## Results: 10

Figure 1. The Tracy–Widom Density. From: Population Structure and Eigenanalysis.

*P*= 0.05,

*x*= .9794;

*P*= 0.01,

*x*= 2.0236;

*P*= 0.001,

*x*= 3.2730.

Figure 7. Simulation of an Admixed Population. From: Population Structure and Eigenanalysis.

*A,B,D*trifurcated 100 generations ago, while population

*C*is a recent admixture of

*A*and

*B*. Admixture weights for the proportion of population

*A*in population

*C*are Beta-distributed with parameters (3.5,1.5). Effective population sizes are 10,000.

Figure 9. LD Correction with no LD Present. From: Population Structure and Eigenanalysis.

*k*) of our LD correction. We first show this (A) for

*m*= 500,

*n*= 5,000, and then (B) for

*m*= 200,

*n*= 50,000. In both cases the LD correction makes little difference to the fit.

Figure 3. Testing the Fit of the Second Eigenvalue. From: Population Structure and Eigenanalysis.

*F*= .01,

_{ST}*m*= 100,

*n*= 5,000) with two equal-sized subpopulations. We show P–P plots for the TW statistic computed from the

*second*eigenvalue. The fit at the high end is excellent.

Figure 4. Three African Populations. From: Population Structure and Eigenanalysis.

Figure 6. The BBP Phase Change. From: Population Structure and Eigenanalysis.

*m*and number of markers

*n*but keeping the product at

*mn*= 2

^{20}. Thus the predicted phase change threshold is

*F*= 2

_{ST}^{−10}. We vary

*F*and plot the log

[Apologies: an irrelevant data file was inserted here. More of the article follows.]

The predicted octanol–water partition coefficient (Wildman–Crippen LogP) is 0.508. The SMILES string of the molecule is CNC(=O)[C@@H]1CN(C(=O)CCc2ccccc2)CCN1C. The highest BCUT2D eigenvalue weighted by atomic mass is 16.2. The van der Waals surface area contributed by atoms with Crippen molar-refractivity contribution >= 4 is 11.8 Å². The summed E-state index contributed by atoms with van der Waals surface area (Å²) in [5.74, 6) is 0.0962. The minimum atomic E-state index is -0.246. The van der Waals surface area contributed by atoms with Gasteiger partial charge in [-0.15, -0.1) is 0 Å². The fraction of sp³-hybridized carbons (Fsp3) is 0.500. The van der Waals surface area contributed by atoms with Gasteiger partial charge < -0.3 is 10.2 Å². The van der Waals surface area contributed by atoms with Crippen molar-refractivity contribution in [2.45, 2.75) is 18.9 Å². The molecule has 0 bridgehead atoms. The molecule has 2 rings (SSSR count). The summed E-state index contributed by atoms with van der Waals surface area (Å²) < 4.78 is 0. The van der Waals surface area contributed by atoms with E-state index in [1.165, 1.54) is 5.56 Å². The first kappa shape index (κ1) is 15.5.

_{S}*p*-value of the Tracy–Widom statistic. (We clipped −log

_{10}

*p*at 20.) Note that below the threshold there is no statistical significance, while above threshold, we tend to get enormous significance.

Figure 5. Three East Asian Populations. From: Population Structure and Eigenanalysis.

Figure 10. LD Correction with Strong LD. From: Population Structure and Eigenanalysis.

*m*= 100,

*n*= 5,000) with large blocks of complete LD. Uncorrected, the TW statistic is hopelessly poor, but after correction the fit is again good. Here, we show 1,000 runs with the same data size parameters as in Figure 2A,

*m*= 500,

*n*= 5,000, varying

*k,*the number of columns used to “correct” for LD. The fit is adequate for any nonzero value of

*k*.

(B) Shows a similar analysis with

*m*= 200,

*n*= 50,000.

Figure 2. Testing the Fit of the TW Distribution. From: Population Structure and Eigenanalysis.

*m*= 100 and

*n*= 5,000 unlinked markers. We give a P–P plot of the TW statistic against the theoretical distribution; this shows the empirical cumulative distribution against the theoretical cumulative distribution for a given quantile. If the fit is good, we expect the plot will lie along the line

*y*=

*x*. Interest is primarily at the top right, corresponding to low

*p*-values.

(B) P–P plot corresponding to a sample size of

*m*= 200 and

*n*= 50,000 markers. The fit is again excellent, demonstrating the appropriateness of the Johnstone normalization.